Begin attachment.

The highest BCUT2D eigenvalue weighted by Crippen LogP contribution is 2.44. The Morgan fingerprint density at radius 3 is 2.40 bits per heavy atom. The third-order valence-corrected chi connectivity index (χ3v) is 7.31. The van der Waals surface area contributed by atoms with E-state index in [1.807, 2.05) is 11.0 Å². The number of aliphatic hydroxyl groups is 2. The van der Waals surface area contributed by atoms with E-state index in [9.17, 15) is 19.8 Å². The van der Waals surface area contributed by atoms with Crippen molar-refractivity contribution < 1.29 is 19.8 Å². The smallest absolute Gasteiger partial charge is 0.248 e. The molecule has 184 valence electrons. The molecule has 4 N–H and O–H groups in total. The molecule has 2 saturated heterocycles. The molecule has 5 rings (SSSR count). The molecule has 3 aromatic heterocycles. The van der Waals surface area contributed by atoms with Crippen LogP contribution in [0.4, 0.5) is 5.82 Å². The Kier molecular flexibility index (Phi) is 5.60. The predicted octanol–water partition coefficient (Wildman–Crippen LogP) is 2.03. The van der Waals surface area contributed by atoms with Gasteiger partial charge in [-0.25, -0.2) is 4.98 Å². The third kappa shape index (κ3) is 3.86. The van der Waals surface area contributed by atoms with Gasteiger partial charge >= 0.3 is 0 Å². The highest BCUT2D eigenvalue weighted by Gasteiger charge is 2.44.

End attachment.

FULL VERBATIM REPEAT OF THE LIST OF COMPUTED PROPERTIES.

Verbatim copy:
The highest BCUT2D eigenvalue weighted by Crippen LogP contribution is 2.44. The Morgan fingerprint density at radius 3 is 2.40 bits per heavy atom. The third-order valence-corrected chi connectivity index (χ3v) is 7.31. The van der Waals surface area contributed by atoms with E-state index in [1.807, 2.05) is 11.0 Å². The number of aliphatic hydroxyl groups is 2. The van der Waals surface area contributed by atoms with E-state index in [9.17, 15) is 19.8 Å². The van der Waals surface area contributed by atoms with Crippen molar-refractivity contribution < 1.29 is 19.8 Å². The smallest absolute Gasteiger partial charge is 0.248 e. The molecule has 184 valence electrons. The molecule has 4 N–H and O–H groups in total. The molecule has 2 saturated heterocycles. The molecule has 5 rings (SSSR count). The molecule has 3 aromatic heterocycles. The van der Waals surface area contributed by atoms with Crippen LogP contribution in [0.4, 0.5) is 5.82 Å². The Kier molecular flexibility index (Phi) is 5.60. The predicted octanol–water partition coefficient (Wildman–Crippen LogP) is 2.03. The van der Waals surface area contributed by atoms with Gasteiger partial charge in [-0.25, -0.2) is 4.98 Å². The third kappa shape index (κ3) is 3.86. The van der Waals surface area contributed by atoms with Gasteiger partial charge >= 0.3 is 0 Å². The highest BCUT2D eigenvalue weighted by Gasteiger charge is 2.44.